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Putting a Price Cap on Australia’s Greenhouse Integrity

August 16, 2009

Satan is frolicking naked in the detail of the offset rules in Australia’s  Carbon Pollution Reduction Scheme Bill, and he needs to be stopped before the November Senate vote!

Under the currently proposed legislation before the Senate, Australian polluters would be allowed to substitute up to 100 per cent of their permits with international offset credits. The vast majority of international offset credits likely would come from so-called Certified Emissions Reductions (CERs) created via the Kyoto Protocol’s Clean Development Mechanism (CDM).

CERs are created by investments in carbon reducing technologies in developing countries, such as China and India. To the extent that these investments are deemed to reduce carbon emissions relative to an estimation of what they would have been otherwise, CERs are granted to the investor.

As the European Emissions Trading Scheme has demonstrated, buying CERs is often cheaper than either buying domestic permits, or investing in abatement (they are currently around AU$20 per tonne of carbon emissions, although prices fluctuate). Thus, industry will often prefer to emit more carbon than its domestic permits allow, and then make up the difference with international offset credits.

On aggregate, this has the effect of inflating the total domestic emissions cap, because additional permits – in the form of offset credits – are being imported into the scheme.

Even more importantly, because firms here will tend to buy whichever permit is cheaper, demand for Australian permits will fall whenever the Australian permit prices rises significantly above the price of CERs (the supply of which dwarfs Australian demand). Thus, the Government has effectively capped the Australian permit price at the CER price.

This is likely to delay much feasible domestic abatement, because it will no longer be cost effective for Australian polluters to reduce emissions when they can buy either cheaper Australian permits or cheap CERs offsets and continue to emit instead.

One might ask why this is a problem. If they are supposed to be offsets, aren’t international offsets environmentally equivalent to domestic abatement, just cheaper?

Because they are calculated by comparing emissions from an investment project to an estimation of what would have been emitted otherwise, there will always be an inherent uncertainty about the true reductions that each credit represents.

Even more important is the arithmetic which now confronts policy makers. Stabilising CO2 concentrations between 445 to 490 parts per million now requires developed countries to reduce their own emissions by between 25 to 40 per cent below 2000 levels, plus cuts of 15 to 30 percent from developing countries below their business as usual levels. Substituting domestic abatement with small reductions from developing countries’ current emissions trajectories is therefore inconsistent with taking the required action if, as the government does, you claim to accept the mainstream scientific consensus.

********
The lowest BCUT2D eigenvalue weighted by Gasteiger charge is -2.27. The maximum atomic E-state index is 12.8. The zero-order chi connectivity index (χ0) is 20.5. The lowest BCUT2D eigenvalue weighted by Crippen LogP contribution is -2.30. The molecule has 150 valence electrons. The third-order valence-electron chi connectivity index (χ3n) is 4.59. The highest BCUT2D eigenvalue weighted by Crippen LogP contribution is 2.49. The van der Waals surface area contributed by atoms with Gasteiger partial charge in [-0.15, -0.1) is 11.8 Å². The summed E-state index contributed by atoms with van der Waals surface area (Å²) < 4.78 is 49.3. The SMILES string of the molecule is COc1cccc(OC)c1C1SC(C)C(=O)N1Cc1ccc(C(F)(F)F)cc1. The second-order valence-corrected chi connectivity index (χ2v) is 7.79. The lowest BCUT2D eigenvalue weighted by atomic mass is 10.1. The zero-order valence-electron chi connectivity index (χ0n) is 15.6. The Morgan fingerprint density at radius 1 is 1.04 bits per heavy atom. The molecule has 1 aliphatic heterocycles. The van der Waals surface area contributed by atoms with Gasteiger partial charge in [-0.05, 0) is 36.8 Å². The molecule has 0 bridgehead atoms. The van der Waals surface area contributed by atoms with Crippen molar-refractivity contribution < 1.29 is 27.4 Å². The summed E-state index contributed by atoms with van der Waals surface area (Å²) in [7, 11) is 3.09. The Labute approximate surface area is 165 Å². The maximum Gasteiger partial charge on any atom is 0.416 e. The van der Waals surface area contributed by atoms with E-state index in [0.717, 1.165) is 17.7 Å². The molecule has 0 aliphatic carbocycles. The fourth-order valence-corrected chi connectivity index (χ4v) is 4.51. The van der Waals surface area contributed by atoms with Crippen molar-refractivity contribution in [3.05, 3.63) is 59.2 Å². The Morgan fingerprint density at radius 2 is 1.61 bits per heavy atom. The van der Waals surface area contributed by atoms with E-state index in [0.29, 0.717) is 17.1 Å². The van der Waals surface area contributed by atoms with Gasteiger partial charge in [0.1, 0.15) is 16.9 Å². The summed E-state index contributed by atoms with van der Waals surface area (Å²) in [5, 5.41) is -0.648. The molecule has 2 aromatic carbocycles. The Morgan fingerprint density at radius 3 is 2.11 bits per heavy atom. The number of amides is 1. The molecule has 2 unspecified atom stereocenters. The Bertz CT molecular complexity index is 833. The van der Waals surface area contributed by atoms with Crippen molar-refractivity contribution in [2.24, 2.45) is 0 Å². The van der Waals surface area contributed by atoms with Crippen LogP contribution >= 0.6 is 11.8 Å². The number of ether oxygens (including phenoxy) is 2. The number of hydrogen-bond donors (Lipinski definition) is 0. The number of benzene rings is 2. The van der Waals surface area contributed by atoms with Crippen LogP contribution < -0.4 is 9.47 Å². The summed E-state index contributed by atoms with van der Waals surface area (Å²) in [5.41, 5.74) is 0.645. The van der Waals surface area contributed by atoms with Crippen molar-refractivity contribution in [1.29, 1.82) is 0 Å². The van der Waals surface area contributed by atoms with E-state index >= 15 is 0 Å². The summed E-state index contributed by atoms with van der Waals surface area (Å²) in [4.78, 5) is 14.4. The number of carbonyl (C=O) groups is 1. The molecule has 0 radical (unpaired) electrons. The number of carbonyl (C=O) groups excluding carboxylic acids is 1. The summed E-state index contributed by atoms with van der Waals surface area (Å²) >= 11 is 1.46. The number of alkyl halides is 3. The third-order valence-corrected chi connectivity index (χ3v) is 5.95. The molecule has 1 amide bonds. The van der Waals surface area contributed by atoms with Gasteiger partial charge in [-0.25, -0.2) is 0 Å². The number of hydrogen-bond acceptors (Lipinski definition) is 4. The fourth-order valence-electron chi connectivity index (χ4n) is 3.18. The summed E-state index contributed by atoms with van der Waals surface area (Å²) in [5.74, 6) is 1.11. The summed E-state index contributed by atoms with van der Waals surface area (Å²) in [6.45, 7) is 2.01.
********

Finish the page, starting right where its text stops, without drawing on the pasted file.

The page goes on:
The Clean Development Mechanism has been useful in the first phase of Kyoto, mobilising investment in cleaner technologies in developing countries when they had no reduction targets of their own. It also allowed developed countries to pick so-called “low-hanging fruit” from the abatement tree. But the arithmetic with which the mainstream science now presents us is that, in its current form, the CDM is no longer the right policy tool. The rules of the current scheme proposal therefore send the wrong message to other countries about Australia’s preparedness to do its fair share under an ambitious global agreement.

In its White Paper, the Government argues that the Federal Treasury’s modelling finds that Australia would still meet most of its reduction target at home, with the majority of our targets achieved via domestic action. But this result appears to rely on the assumption that the price of CERs will consistently rise at 4 per cent a year from their current levels and it does not report having modelled how changes in its assumptions would affect the results. If anything, the Treasury’s result surely begs the question as to why Australian industry even needs unlimited offset credits? As our recent experience with economic forecasting has made clear enough, such modelling will only ever be an approximation – not something on which to hang crucial policy details!

The Australian Government would do well to take a closer look at a much cleverer approach to CDM which has been demonstrated by the Europeans. Fully aware that China (50 per cent of the CER market) and India (25 per cent) have come to enjoy the US$95 billion that CDM has brought into their countries, they have made it a bargaining chip in the current negotiations. 

The European Commission has said it will not allow European purchases of any more CER credits up to 2020 unless developing countries adopt suitable targets of their own at Copenhagen. Even then, the firms in its emissions trading scheme – totalling 40 per cent of European emissions – can only use a maximum of 30 per cent of CERs each to meet their obligations.

Perhaps it’s possible to deliver both principled environmental policy and be strategically astute at the same time?

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